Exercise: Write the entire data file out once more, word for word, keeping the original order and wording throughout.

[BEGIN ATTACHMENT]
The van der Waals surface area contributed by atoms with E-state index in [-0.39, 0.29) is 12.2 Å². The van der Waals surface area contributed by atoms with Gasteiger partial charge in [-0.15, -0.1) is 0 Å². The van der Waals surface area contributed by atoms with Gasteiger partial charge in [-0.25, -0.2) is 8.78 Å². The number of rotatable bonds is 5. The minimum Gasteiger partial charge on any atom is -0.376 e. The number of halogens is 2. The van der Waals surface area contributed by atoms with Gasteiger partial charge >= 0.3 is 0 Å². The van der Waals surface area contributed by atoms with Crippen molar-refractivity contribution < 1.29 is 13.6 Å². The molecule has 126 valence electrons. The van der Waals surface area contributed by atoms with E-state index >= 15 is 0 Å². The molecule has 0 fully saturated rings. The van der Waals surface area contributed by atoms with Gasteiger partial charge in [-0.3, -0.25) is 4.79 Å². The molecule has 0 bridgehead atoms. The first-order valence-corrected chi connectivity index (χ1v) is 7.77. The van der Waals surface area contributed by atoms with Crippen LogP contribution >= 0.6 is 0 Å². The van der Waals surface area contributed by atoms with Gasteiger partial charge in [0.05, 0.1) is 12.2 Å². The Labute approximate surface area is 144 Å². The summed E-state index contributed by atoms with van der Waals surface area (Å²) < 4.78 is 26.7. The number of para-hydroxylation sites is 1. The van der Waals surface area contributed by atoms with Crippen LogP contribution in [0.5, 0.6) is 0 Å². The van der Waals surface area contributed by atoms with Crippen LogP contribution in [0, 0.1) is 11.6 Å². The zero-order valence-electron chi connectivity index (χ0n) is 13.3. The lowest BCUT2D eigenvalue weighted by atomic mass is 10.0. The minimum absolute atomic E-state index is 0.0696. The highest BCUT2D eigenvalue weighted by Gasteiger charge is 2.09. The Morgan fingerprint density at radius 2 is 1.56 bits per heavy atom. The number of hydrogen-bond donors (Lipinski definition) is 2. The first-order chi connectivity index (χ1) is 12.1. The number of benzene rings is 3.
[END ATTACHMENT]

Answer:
The van der Waals surface area contributed by atoms with E-state index in [-0.39, 0.29) is 12.2 Å². The van der Waals surface area contributed by atoms with Gasteiger partial charge in [-0.15, -0.1) is 0 Å². The van der Waals surface area contributed by atoms with Gasteiger partial charge in [-0.25, -0.2) is 8.78 Å². The number of rotatable bonds is 5. The minimum Gasteiger partial charge on any atom is -0.376 e. The number of halogens is 2. The van der Waals surface area contributed by atoms with Gasteiger partial charge >= 0.3 is 0 Å². The van der Waals surface area contributed by atoms with Crippen molar-refractivity contribution < 1.29 is 13.6 Å². The molecule has 126 valence electrons. The van der Waals surface area contributed by atoms with E-state index >= 15 is 0 Å². The molecule has 0 fully saturated rings. The van der Waals surface area contributed by atoms with Gasteiger partial charge in [-0.3, -0.25) is 4.79 Å². The molecule has 0 bridgehead atoms. The first-order valence-corrected chi connectivity index (χ1v) is 7.77. The van der Waals surface area contributed by atoms with Crippen LogP contribution >= 0.6 is 0 Å². The van der Waals surface area contributed by atoms with Gasteiger partial charge in [0.05, 0.1) is 12.2 Å². The Labute approximate surface area is 144 Å². The summed E-state index contributed by atoms with van der Waals surface area (Å²) < 4.78 is 26.7. The number of para-hydroxylation sites is 1. The van der Waals surface area contributed by atoms with Crippen LogP contribution in [0.5, 0.6) is 0 Å². The van der Waals surface area contributed by atoms with Crippen LogP contribution in [0, 0.1) is 11.6 Å². The zero-order valence-electron chi connectivity index (χ0n) is 13.3. The lowest BCUT2D eigenvalue weighted by atomic mass is 10.0. The minimum absolute atomic E-state index is 0.0696. The highest BCUT2D eigenvalue weighted by Gasteiger charge is 2.09. The Morgan fingerprint density at radius 2 is 1.56 bits per heavy atom. The number of hydrogen-bond donors (Lipinski definition) is 2. The first-order chi connectivity index (χ1) is 12.1. The number of benzene rings is 3.